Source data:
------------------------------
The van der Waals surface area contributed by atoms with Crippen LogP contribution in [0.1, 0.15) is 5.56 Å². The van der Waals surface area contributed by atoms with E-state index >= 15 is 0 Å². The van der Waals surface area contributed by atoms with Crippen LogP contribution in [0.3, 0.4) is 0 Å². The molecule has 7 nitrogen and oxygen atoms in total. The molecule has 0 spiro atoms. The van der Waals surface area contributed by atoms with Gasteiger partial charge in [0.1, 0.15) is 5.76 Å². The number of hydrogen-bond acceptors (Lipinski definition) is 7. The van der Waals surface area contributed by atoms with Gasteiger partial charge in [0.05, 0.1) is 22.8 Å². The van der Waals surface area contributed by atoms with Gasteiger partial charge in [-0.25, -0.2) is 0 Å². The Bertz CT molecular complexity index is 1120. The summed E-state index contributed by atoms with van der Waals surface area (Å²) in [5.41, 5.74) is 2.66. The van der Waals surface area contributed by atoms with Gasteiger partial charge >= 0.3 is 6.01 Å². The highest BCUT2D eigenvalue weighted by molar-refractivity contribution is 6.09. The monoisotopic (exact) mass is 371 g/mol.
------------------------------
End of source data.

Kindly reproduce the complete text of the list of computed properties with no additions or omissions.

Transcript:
The van der Waals surface area contributed by atoms with Crippen LogP contribution in [0.1, 0.15) is 5.56 Å². The van der Waals surface area contributed by atoms with E-state index >= 15 is 0 Å². The van der Waals surface area contributed by atoms with Crippen LogP contribution in [0.3, 0.4) is 0 Å². The molecule has 7 nitrogen and oxygen atoms in total. The molecule has 0 spiro atoms. The van der Waals surface area contributed by atoms with Gasteiger partial charge in [0.1, 0.15) is 5.76 Å². The number of hydrogen-bond acceptors (Lipinski definition) is 7. The van der Waals surface area contributed by atoms with Gasteiger partial charge in [0.05, 0.1) is 22.8 Å². The van der Waals surface area contributed by atoms with Gasteiger partial charge in [-0.25, -0.2) is 0 Å². The Bertz CT molecular complexity index is 1120. The summed E-state index contributed by atoms with van der Waals surface area (Å²) in [5.41, 5.74) is 2.66. The van der Waals surface area contributed by atoms with Gasteiger partial charge >= 0.3 is 6.01 Å². The highest BCUT2D eigenvalue weighted by molar-refractivity contribution is 6.09. The monoisotopic (exact) mass is 371 g/mol.